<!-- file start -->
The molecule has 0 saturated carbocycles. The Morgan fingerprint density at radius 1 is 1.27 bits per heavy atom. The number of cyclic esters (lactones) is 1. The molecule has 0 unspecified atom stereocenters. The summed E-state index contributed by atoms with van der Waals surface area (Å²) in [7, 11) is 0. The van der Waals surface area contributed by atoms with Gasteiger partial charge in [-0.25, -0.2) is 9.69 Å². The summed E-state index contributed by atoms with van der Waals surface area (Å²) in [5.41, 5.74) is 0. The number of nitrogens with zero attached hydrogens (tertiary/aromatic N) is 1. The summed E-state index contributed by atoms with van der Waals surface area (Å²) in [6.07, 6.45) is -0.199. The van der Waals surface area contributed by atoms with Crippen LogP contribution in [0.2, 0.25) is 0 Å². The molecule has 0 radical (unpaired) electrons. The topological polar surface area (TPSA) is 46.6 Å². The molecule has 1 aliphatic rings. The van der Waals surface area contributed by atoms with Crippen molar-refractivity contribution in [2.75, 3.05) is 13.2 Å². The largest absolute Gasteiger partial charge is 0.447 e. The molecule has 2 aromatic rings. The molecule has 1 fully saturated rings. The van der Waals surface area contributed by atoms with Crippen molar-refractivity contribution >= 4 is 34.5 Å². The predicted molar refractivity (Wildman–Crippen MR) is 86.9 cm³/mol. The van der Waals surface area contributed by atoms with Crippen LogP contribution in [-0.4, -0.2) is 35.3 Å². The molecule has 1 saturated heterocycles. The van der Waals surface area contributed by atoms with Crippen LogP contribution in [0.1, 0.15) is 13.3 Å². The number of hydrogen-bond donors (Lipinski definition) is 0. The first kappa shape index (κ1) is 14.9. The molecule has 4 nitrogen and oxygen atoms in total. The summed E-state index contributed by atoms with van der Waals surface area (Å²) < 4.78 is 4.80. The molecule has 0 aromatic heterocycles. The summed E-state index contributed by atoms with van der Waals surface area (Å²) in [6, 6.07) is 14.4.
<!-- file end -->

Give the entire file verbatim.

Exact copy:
The molecule has 0 saturated carbocycles. The Morgan fingerprint density at radius 1 is 1.27 bits per heavy atom. The number of cyclic esters (lactones) is 1. The molecule has 0 unspecified atom stereocenters. The summed E-state index contributed by atoms with van der Waals surface area (Å²) in [7, 11) is 0. The van der Waals surface area contributed by atoms with Gasteiger partial charge in [-0.25, -0.2) is 9.69 Å². The summed E-state index contributed by atoms with van der Waals surface area (Å²) in [5.41, 5.74) is 0. The number of nitrogens with zero attached hydrogens (tertiary/aromatic N) is 1. The summed E-state index contributed by atoms with van der Waals surface area (Å²) in [6.07, 6.45) is -0.199. The van der Waals surface area contributed by atoms with Crippen LogP contribution in [0.2, 0.25) is 0 Å². The molecule has 0 radical (unpaired) electrons. The topological polar surface area (TPSA) is 46.6 Å². The molecule has 1 aliphatic rings. The van der Waals surface area contributed by atoms with Crippen molar-refractivity contribution in [2.75, 3.05) is 13.2 Å². The largest absolute Gasteiger partial charge is 0.447 e. The molecule has 2 aromatic rings. The molecule has 1 fully saturated rings. The van der Waals surface area contributed by atoms with Crippen molar-refractivity contribution >= 4 is 34.5 Å². The predicted molar refractivity (Wildman–Crippen MR) is 86.9 cm³/mol. The van der Waals surface area contributed by atoms with Crippen LogP contribution in [-0.4, -0.2) is 35.3 Å². The molecule has 1 saturated heterocycles. The van der Waals surface area contributed by atoms with Crippen LogP contribution in [0.1, 0.15) is 13.3 Å². The number of hydrogen-bond donors (Lipinski definition) is 0. The first kappa shape index (κ1) is 14.9. The molecule has 4 nitrogen and oxygen atoms in total. The summed E-state index contributed by atoms with van der Waals surface area (Å²) < 4.78 is 4.80. The molecule has 0 aromatic heterocycles. The summed E-state index contributed by atoms with van der Waals surface area (Å²) in [6, 6.07) is 14.4.